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One week is a long time!

Is this normal ship noise or are we sinking?

I wake up this morning and realize that things are going south (in a modest way).  In Europe, the Spanish banks admitted further substantial losses on their real estate portfolios (write down is up to 40%) -- with the central bank stating that the banks will need more tier one capital (that's the expensive stuff), a Dutch bank was taken over by the government -- shareholders will be wiped out, depositors guaranteed to Euro 100k.

In 'merica unemployment numbers are not good, and consumer sentiments are negative (while the market sentiment is positive -- go figure).  The SEC is getting tough on banks, turns out a small American bank didn't follow Fannie Mae's guidelines, and that criminal prosecution will be certain to be filed, this is the best bit, the bank with $250 MM in assets (no typo here) arranged some asset back loans -- investors are not exactly complaining, the portfolio has a default rate of 0.5% (the usual default rate is near 5%).  Its like the joke about the IRS, we go after the poor and the weak because they cannot fight back!  It seems that the SEC is following the same principle; go after the minuscule banks because they don't have armies of lawyers and friends in the administration -- what a croc!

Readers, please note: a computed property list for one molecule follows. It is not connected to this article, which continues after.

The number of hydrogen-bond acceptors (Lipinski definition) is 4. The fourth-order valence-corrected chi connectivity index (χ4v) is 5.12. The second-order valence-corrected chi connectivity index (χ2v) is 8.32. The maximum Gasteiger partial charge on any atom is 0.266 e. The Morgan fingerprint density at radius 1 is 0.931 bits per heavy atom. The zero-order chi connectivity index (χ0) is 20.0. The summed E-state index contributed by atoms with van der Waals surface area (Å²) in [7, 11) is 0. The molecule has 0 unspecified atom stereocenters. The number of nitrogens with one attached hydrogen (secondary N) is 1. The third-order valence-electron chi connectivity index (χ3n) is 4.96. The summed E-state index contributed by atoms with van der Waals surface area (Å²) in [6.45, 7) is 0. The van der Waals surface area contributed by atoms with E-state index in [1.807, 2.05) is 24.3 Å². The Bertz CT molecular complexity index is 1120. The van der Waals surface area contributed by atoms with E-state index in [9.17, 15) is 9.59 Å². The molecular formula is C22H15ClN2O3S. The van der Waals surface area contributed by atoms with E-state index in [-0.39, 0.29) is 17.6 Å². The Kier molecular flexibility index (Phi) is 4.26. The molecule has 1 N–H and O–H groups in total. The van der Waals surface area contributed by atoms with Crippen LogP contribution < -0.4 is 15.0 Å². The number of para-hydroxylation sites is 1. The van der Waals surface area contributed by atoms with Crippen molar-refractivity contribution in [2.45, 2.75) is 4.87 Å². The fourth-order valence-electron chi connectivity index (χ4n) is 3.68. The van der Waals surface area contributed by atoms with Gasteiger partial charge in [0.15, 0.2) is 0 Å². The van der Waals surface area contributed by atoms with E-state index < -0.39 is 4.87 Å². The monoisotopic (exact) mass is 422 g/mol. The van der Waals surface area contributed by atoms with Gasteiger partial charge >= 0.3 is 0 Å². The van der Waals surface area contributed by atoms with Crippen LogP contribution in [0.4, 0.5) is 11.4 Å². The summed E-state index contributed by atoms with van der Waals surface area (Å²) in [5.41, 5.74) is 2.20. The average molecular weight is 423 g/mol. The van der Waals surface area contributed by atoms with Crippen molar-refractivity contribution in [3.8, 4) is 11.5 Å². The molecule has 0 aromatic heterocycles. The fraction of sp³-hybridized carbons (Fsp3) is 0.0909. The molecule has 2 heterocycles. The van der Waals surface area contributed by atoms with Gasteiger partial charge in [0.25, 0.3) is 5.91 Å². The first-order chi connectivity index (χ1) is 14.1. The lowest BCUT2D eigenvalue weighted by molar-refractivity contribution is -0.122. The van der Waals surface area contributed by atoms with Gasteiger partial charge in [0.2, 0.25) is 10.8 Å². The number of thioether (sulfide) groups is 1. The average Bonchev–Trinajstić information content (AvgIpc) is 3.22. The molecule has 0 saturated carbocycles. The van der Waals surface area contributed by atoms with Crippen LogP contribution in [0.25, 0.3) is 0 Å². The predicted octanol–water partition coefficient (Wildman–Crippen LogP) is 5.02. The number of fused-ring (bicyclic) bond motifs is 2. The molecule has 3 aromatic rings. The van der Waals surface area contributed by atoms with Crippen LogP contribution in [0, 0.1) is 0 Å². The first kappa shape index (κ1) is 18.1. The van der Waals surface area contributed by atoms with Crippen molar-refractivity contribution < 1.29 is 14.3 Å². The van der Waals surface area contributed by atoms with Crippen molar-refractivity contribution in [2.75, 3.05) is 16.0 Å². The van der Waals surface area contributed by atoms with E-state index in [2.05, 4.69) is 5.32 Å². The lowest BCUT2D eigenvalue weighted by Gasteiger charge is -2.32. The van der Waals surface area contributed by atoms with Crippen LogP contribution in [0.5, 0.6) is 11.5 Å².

In China things are slowing (again) despite the massive pump priming.  Few saw the massive $460 billion rollover of local government loans as anything nefarious  but the reason for rolling these things over is that the local governments just don't have any spare cash to repay these loans -- no one knows how much of the 6% interest due was rollover too.  It is well know that local government finance in China are troubled -- their only source of revenues is land sales -- and with the slow down in real estate there is no revenues (and real expenses).

Up here in Canada economic things are quiet GDP growth is still there (November was up 0.3%) giving an annualized rate of 3.6% (simple -- and wrong extrapolation).  but price (of services) are down in Canada (which is good and bad), bad because at 60% of the economy services are important and the government has a 2% inflation target, and good because things are cheaper....




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